Life is Better With Ethics Podcast

The background is nearly filled by a modern glass and red brick accented building, reflecting the light from a sunny, clear skied day. What little background that isn't blue sky is filled with a lush green treeline, dwarfing the smaller saplings planted in the neatly mowed grass occupying the middle ground of the photo. Prominently in the foreground is a sidewalk cutting through the photo and three groups of people; a young women in a headscarf and two young men sit at a park style bench reading a textbook, two more yong men sit in the grass beneath the shade, and a group of three professionally dressed employees tread along the sidewalk.

The Western Michigan University Center for the Study of Ethics in Society began audio recording lectures and publishing them as publicly accessible podcasts following their adoption of the new motto, “Life is better with ethics” in 2019. In the spirit of their new maxim, what began as a means of sharing lectures grew into a podcast series with special topics, invited guests, and a more holistic attitude towards integrating ethics into daily life.

After School Ethics for All Ages

A brown medium sized, multipurpose conference room is packed with students sat around white tables, between 5 and 7 to a table. Each is predominately ocupied by school aged children, though one college aged student appears to be leading conversation in each group. Atop the tables sit drawstring bags, notebooks and waterbottles provided to the younger students. A large presentation board lights up the back wall with a powerpoint slide of conversation prompts and floor to ceiling windows bring in light from the right side.

Learning the fundamentals of utilitarian theory, Kantian theory, and virtue ethics might seem like your average college course, but in South Carolina, 6th graders can learn  these same lessons in ethics and reasoning! Through an innovative after school program, The Jackson Family Center for Ethics and Values at Coastal Carolina University connects middle school students with philosophy undergraduates to expand the ethical horizons of both while connecting the local community.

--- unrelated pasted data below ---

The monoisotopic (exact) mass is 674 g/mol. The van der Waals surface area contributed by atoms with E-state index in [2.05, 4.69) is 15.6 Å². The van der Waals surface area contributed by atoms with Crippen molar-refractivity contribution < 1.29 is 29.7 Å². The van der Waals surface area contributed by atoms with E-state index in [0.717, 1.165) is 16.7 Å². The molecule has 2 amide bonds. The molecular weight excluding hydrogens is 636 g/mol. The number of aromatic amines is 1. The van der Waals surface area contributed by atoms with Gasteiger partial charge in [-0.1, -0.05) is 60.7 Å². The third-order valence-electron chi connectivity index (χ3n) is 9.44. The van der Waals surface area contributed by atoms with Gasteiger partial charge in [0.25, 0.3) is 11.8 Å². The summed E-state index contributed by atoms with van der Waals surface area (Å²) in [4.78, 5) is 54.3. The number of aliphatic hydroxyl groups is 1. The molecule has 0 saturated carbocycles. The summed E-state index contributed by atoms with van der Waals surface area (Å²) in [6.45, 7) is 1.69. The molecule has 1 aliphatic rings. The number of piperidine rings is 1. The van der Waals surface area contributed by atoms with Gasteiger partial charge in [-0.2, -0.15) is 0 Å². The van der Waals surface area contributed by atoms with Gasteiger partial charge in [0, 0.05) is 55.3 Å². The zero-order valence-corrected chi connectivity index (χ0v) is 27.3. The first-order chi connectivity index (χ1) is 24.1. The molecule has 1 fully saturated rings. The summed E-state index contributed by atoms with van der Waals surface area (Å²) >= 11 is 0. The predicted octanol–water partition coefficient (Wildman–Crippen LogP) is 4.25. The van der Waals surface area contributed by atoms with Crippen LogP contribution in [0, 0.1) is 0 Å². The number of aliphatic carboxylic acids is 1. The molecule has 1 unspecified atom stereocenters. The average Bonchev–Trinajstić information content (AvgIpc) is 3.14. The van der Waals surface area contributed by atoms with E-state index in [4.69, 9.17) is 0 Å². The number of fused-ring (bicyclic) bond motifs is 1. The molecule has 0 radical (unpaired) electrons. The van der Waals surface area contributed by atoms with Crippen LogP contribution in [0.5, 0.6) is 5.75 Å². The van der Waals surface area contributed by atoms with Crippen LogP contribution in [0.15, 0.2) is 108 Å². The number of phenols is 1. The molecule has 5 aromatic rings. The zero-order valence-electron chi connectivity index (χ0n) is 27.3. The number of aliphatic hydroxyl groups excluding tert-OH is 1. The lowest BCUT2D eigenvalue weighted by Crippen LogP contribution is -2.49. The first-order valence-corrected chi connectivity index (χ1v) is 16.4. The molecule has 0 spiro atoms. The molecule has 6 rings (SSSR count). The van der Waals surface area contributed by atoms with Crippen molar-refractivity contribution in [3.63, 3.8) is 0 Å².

An Ethics Conference for Undergrads, by Undergrads

A cream brick walled, grey slate floored room is filled with older, well dressed professiona;s. Most are sat in an audience style configuration of folding chairs placed on top of a large spread rug, wile a few stand along the walls accompanying an old portrait of an American Colonial politician. All are watching and laughing alongside Roger Mudd, dressed in a casually conservative mixed suit and tie as he smiles and reads from a speech on a small wooden podium in front of him.

The Roger Mudd Center for Ethics at Washington and Lee University (W&L) is concerned with advancing dialogue, teaching, and research on  ethical issues. While the Mudd Center implements curricula and hosts public events for each of the university’s schools, its unique contribution is the annual Undergraduate Ethics Conference–the only conference of its kind in the country dedicated to the academic study of ethical issues.

Reframing the Ethics of Climate Change

Two women stand in front of an off white metal bookshelp filled with colorful covers. A strand of autumnal leaves hangs along the top of the bookshelf, and a small gap on one of the two dozen shelf hosts a small collection of pumpkins, indicating the large modern library space is celebrating the Fall season.

The Center for the Study of Ethics in the Professions at Illinois Institute of Technology was founded in 1976 originally focusing on ethics in the professions. Recently, the Center launched a new project, Climate Change & Ethics, that questions our ethical assumptions around climate justice by bringing scholars and activists together to investigate the presuppositions in the current climate change debate.